Sweep Generator

sweep generator

[′swēp ‚jen·ə‚rād·ər]
Also known as sweep oscillator.
An electronic circuit that generates a voltage or current, usually recurrent, as a prescribed function of time; the resulting waveform is used as a time base to be applied to the deflection system of an electron-beam device, such as a cathode-ray tube. Also known as time-base generator; timing-axis oscillator.
A test instrument that generates a radio-frequency voltage whose frequency varies back and forth through a given frequency range at a rapid constant rate; used to produce an input signal for circuits or devices whose frequency response is to be observed on an oscilloscope.
McGraw-Hill Dictionary of Scientific & Technical Terms, 6E, Copyright © 2003 by The McGraw-Hill Companies, Inc.
The following article is from The Great Soviet Encyclopedia (1979). It might be outdated or ideologically biased.

Sweep Generator


a measuring generator at whose output the frequency of the electric oscillations automatically changes in accordance with a given law. For example, a sinusoidal or sawtooth wave form may be produced. Such generators are usually employed in measuring apparatus used to record the amplitude-frequency and phase-frequency characteristics of components of microwave equipment and to measure such quantities as the standing wave ratio and impedance as functions of frequency. When used in conjunction with an oscilloscope, a sweep generator permits visual observation of the characteristics of the objects being studied.

The components of a sweep generator include a driving oscillator, a frequency modulator, an automatic system for controlling the output voltage or power, and a resonance frequency meter (or a crystal calibrator), which provides frequency marker pips on the screen of the oscilloscope. Sweep generators permit the obtaining of frequency swings in various regions of the electromagnetic spectrum from several megahertz to hundreds of gigahertz. The relative frequency instability during a measurement time of 1–2 min is 10-5-10-4. The sweep width can be as large as an octave. For microwave frequencies, the sweep width is not less than the passband of a standard wave guide. The time required for frequency retuning is 0.02–40 sec; at the lowest frequencies this time can reach several tens of minutes. The output power of a sweep generator is 1–10 milliwatts.


Valitov, R. A., and V. N. Sretenskii. Radiotekhnicheskie izmereniia. Moscow, 1970.
Kushnir, F. V., V. G. Savenko, and S. M. Vernik. Izmereniia v tekhnike sviazi. Moscow, 1970.
The Great Soviet Encyclopedia, 3rd Edition (1970-1979). © 2010 The Gale Group, Inc. All rights reserved.
References in periodicals archive ?
The programmable signal synthesizer core now includes a programmable frequency sweep generator, ideal for generating radar chirp pulse waveforms.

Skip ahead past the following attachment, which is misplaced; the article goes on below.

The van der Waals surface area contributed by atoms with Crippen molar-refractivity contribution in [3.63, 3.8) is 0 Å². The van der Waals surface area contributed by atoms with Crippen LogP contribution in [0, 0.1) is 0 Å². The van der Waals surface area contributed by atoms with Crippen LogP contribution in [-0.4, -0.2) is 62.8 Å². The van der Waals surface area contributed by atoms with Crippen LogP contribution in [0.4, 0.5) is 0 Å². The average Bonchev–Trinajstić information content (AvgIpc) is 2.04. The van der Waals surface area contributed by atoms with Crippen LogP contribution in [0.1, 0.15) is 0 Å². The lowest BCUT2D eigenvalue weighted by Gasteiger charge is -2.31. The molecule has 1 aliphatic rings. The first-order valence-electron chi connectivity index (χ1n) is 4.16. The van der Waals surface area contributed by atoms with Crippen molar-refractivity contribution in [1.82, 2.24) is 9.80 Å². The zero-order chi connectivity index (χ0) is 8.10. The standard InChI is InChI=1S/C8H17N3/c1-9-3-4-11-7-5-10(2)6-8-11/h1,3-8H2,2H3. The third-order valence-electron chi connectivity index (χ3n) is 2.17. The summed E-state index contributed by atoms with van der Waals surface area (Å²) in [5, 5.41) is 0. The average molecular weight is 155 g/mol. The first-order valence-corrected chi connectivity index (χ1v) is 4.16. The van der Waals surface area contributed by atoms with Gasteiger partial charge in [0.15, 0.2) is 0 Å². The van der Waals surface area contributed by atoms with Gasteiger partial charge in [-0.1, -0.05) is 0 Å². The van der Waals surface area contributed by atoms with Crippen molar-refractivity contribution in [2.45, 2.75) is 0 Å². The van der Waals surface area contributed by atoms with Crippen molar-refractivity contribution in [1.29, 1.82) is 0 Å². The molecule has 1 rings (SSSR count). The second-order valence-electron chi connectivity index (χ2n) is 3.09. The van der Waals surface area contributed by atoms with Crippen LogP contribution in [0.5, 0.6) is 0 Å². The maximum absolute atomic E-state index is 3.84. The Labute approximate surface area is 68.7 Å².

The 350S1G6, when used with a sweep generator, will provide a minimum of 350 W of RF power.
After finishing frequency sweep generator continues to generate last frequency until reset is done.
The e-Vap programmable sweep generator allows for sweep frequencies of up to 200 Hz, so that areas not under the beam will have little chance to cool down.
The SynthNV programmable 34.4-MHz to 4.4-GHz software-tunable RF signal and sweep generator includes a built-in RF power detector.
The Model 5S4G11 is a self-contained, air-cooled broadband amplifier that delivers a minimum of 5 W of RF power when used with a sweep generator, while the Model 1S4G11 has similar features, providing a minimum of 1 W of RF power when used with a sweep generator.
The 5S4G11, when used with a sweep generator, will provide a minimum of 5 W of RF power.
Model 500A250A, the first model in the A Series RF amplifier line, covers 10 kHz to 250 MHz, provides a minimum of 500 W of swept power when used with an RF sweep generator, and has an improved noise figure for increased dynamic range.
The 29x Series of one-, two-, or four-channel 100-MS/s 12-b waveform generators defines and simulates signals of 50 MHz or lower for arbitrary waveform, function generator, pulse/pulse train generator, sweep generator, trigger generator, tone generator, and amplitude modulation source applications.
When used as a sweep generator, the amplifier supplies a minimum of 50 W of RF power and the output power can be leveled conveniently to any desired output using the front-panel gain control.
The model 3601 microwave/mm-wave source-locking frequency counter, shown in Figure 2, provides all of the features of the CW series counters and adds a source-locking capability to auto-track and lock unstable frequencies, such as in a sweep generator, to provide an inexpensive ram-wave locked source.
In addition, signal sources have been improved, resulting in the synthesized sweep generator commonly used today.